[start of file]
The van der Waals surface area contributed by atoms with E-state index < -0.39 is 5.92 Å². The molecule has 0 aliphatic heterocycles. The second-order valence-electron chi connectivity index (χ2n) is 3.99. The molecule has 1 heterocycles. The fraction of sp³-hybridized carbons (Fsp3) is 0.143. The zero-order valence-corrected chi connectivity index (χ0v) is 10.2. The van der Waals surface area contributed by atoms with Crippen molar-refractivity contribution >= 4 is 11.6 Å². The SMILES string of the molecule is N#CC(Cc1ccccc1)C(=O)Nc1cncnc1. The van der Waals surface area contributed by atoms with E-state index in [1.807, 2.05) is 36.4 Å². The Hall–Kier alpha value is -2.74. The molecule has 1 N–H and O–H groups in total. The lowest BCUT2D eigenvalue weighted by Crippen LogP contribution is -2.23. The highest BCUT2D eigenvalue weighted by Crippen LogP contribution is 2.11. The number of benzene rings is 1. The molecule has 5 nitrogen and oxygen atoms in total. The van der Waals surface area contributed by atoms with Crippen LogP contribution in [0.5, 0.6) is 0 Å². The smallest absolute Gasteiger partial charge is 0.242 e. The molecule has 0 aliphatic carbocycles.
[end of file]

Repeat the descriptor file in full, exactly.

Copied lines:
The van der Waals surface area contributed by atoms with E-state index < -0.39 is 5.92 Å². The molecule has 0 aliphatic heterocycles. The second-order valence-electron chi connectivity index (χ2n) is 3.99. The molecule has 1 heterocycles. The fraction of sp³-hybridized carbons (Fsp3) is 0.143. The zero-order valence-corrected chi connectivity index (χ0v) is 10.2. The van der Waals surface area contributed by atoms with Crippen molar-refractivity contribution >= 4 is 11.6 Å². The SMILES string of the molecule is N#CC(Cc1ccccc1)C(=O)Nc1cncnc1. The van der Waals surface area contributed by atoms with E-state index in [1.807, 2.05) is 36.4 Å². The Hall–Kier alpha value is -2.74. The molecule has 1 N–H and O–H groups in total. The lowest BCUT2D eigenvalue weighted by Crippen LogP contribution is -2.23. The highest BCUT2D eigenvalue weighted by Crippen LogP contribution is 2.11. The number of benzene rings is 1. The molecule has 5 nitrogen and oxygen atoms in total. The van der Waals surface area contributed by atoms with Crippen LogP contribution in [0.5, 0.6) is 0 Å². The smallest absolute Gasteiger partial charge is 0.242 e. The molecule has 0 aliphatic carbocycles.